2. Assessment of TMJ status (necessary for adults) and/or classification of occlusion (necessary for minors) should
be documented.
3. Full mouth periodontal screening must be documented for all patients; for those patients with an indication of
periodontal disease, probing and diagnosis must be documented, including a radiographic evaluation of bone
levels, gingival recession, inflammation, etiologic factors (e.g., plaque and calculus), mobility, and furcation
involvements.
4. A soft tissue/oral cancer examination of the lips, cheeks, tongue, gingiva, oral mucosal membranes, pharynx and
floor of the mouth must be documented for all patients, regardless of age.
E. A post-operative office visit for re-evaluation should document the patient’s response to the prior treatment.
(MM014)
INFORMED CONSENT
A. The dentist should have the member sign appropriate informed consent documents and financial agreements.
B. Following an appropriate informed consent process, if a patient elects to proceed with a procedure that is not
covered, the member is responsible for the dentist’s usual fee.
PRE-DIAGNOSTIC SERVICES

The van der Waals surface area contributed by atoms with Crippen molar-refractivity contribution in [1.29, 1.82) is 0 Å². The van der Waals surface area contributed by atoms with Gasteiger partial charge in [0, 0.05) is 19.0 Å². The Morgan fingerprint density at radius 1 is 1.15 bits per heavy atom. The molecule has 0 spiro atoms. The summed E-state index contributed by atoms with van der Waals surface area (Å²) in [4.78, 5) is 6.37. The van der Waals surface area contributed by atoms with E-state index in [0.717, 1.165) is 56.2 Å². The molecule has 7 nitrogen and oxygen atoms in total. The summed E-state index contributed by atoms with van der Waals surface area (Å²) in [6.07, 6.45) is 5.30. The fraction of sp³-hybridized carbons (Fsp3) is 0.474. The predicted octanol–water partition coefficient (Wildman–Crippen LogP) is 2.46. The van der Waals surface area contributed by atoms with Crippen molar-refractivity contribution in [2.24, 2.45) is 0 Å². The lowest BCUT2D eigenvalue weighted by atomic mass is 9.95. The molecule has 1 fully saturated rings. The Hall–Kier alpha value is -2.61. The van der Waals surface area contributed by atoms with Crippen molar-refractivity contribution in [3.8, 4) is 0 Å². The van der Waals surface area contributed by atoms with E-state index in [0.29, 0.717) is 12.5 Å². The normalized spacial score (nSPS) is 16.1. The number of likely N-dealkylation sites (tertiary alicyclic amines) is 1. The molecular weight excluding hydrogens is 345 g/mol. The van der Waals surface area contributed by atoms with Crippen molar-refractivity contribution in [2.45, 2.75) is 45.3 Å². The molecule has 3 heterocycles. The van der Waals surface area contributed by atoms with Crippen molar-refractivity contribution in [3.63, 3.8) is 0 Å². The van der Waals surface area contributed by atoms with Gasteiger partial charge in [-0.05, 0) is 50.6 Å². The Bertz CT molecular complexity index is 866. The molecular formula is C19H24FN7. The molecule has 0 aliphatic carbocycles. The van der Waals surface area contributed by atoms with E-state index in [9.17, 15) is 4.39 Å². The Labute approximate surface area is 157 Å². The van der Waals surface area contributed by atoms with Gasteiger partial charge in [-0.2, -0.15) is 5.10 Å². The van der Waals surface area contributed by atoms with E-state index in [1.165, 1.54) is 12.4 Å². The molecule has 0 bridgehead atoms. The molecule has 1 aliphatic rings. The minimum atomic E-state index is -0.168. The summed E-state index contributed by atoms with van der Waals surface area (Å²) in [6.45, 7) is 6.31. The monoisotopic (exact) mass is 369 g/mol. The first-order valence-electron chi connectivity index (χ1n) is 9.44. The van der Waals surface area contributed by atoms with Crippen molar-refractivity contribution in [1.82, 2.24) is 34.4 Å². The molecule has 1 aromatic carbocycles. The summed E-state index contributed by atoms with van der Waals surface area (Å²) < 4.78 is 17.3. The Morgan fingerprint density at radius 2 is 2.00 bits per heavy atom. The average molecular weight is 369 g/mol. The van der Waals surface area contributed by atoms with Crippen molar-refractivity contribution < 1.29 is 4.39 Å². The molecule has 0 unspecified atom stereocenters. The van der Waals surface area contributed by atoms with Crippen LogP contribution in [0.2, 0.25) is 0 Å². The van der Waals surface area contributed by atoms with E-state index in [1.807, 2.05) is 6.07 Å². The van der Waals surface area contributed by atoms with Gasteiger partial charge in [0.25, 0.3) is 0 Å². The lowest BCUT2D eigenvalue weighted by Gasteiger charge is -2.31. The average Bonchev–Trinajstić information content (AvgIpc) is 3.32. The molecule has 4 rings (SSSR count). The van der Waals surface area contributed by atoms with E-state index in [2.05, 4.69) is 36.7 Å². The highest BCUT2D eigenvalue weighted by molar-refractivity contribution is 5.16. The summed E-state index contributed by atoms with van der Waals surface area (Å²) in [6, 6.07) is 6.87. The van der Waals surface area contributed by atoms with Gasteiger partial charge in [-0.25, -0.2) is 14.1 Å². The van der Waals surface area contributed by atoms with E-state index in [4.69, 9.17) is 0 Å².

A. Screening of a patient, which includes a state or federal mandate, is used to determine the patient’s need to see a
dentist for diagnosis.
B. Assessment of a patient is performed to identify signs of oral or systemic disease, malformation or injury and the
potential need for diagnosis and treatment.
DIAGNOSTIC IMAGING
Based on the dentist’s determination that there is generalized oral disease or a history of extensive dental treatment, an
adequate number of images should be taken to make an appropriate diagnosis and treatment plan, per current
FDA/ADA radiographic guidelines to minimize the patient's exposure. Photographic images may also be needed to
evaluate and/or document the existence of pathology.
A. An attempt should be made to obtain any recent radiographic images from the previous dentist.
B. An adequate number of initial radiographic images should be taken to make an appropriate diagnosis and treatment
plan, per current FDA/ADA radiographic guidelines. This includes the ALARA Principle (As Low as Reasonably
Achievable) to minimize the patient’s exposure. It is important to limit the number of radiographic images obtained
to the minimum necessary to obtain essential diagnostic information. (MM020)
C. The patient should be evaluated by the dentist to determine the radiographic images necessary for the examination
prior to any radiographic survey.
D. Intraoral complete series (including bitewings) (Code D0210)
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Note: D0210 is a radiographic survey of the whole mouth, usually consisting of 14-22 periapical and posterior bitewing
images intended to display the crowns and roots of all teeth, periapical areas and alveolar bone.